Homelessness–What can we do?

If we knew what to do about homelessness, wouldn’t we have done it by now? I know that capable people know the history and cause of the problem; some may even have good ideas for solving, but those ideas can’t get anywhere in a Red Pyramid world.  Why should anyone desperate to have happiness in this material world in time interrupt that pursuit to help the homeless – especially if they think homelessness is a choice?

We have astronomical budgets at all levels of government. We see homeless people almost everywhere we go. So why no solution? Is it possible that insisting that every human being has the right to do as he/she chooses hides a deep desire to be free of responsibility for others? In the same way, some homeless people do live that way by choice, very consciously unwilling to take on the burdens of responsibility for “owning” a home. But this is a strictly Red Pyramid world impasse.

There are plenty of homeless people who desperately want homes, who want to work, and want lives full of responsibility and care-taking. And, there are plenty of people who want to help them. Fundamental in Green V world is the conviction that “love will find a way.” As ambassadors of Christ and the kingdom of heaven, we are free to apply our time, talents, and resources toward the solution of problems. The grace of God and our experience of that grace inspires and allows us to see problems as opportunities. We can and do begin to help the homeless in a simple, effective way by providing necessities to them. Concordia University Chicago used to pack meals and deliver them among the homeless (during daylight hours and with enough people in the van to provide safety). Others pack simple bags of basic toiletries. It is possible for the Christian community to identify people with all the various education, training, and skills to provide the medical attention and counseling needed, to find paths of training and employment, and even to find housing and communities of neighbors who would embrace and support the transition from homeless to homemaker. Whether in small ways or big, each of us can apply some advantage God has blessed us with to this clear opportunity to love our neighbor, safely and effectively.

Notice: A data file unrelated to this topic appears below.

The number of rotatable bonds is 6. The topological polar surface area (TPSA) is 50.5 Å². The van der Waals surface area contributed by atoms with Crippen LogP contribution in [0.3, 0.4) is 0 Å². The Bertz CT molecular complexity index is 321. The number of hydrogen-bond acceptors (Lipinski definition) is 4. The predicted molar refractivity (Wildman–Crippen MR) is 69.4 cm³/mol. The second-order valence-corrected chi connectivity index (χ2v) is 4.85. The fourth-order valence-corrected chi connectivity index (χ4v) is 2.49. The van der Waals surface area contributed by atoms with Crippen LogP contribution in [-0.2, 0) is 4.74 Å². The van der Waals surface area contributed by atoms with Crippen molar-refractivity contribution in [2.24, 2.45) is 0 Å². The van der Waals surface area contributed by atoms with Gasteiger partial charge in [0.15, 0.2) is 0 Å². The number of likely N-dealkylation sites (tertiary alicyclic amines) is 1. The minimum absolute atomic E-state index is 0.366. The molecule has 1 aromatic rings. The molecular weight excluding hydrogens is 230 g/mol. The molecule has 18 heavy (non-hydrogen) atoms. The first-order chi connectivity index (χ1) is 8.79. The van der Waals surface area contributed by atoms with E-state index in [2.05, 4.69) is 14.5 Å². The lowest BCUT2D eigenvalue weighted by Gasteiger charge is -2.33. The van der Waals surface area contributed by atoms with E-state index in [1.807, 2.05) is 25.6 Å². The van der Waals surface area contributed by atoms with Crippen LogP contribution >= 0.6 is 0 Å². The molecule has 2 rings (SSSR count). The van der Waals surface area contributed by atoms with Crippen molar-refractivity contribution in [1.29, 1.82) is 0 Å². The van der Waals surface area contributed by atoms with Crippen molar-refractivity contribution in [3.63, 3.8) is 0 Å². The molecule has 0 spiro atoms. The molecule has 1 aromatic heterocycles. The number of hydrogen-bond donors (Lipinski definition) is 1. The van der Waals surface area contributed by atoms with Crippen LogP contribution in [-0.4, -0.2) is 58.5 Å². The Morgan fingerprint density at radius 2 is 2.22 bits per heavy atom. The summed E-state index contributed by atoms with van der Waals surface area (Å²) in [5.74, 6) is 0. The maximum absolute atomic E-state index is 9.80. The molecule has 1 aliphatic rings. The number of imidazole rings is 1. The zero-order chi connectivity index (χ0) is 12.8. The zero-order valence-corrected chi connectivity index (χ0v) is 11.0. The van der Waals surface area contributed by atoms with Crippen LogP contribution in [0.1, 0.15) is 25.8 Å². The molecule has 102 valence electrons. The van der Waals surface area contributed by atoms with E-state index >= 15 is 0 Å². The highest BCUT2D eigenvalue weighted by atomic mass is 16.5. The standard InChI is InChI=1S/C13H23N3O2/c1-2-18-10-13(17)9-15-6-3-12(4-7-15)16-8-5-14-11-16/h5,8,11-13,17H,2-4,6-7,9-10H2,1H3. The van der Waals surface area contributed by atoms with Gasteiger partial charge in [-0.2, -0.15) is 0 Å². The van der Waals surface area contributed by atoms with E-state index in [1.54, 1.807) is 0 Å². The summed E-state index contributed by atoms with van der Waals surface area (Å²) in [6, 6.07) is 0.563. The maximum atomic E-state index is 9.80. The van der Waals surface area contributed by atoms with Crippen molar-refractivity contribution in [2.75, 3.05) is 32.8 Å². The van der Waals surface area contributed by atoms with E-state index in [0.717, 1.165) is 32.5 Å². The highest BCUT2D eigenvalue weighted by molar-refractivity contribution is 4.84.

As a side note, I conducted a thought experiment in my classes where I asked the students what they would think about making homelessness illegal? Their reaction was immediate and indignant, assuming that I was suggesting the prosecution of the homeless person. I am not. On the contrary, I am asking, “What if communities made it illegal for a citizen to live in a homeless condition?  Thus, it is the community that faces the law and the homeless person that benefits.” Communities have the civil means to fund, staff, and shepherd people through the various services needed to help them. Everyone benefits from the situation: those employed to help, the people who are helped, the entire community with now-restored citizens.  So why not?

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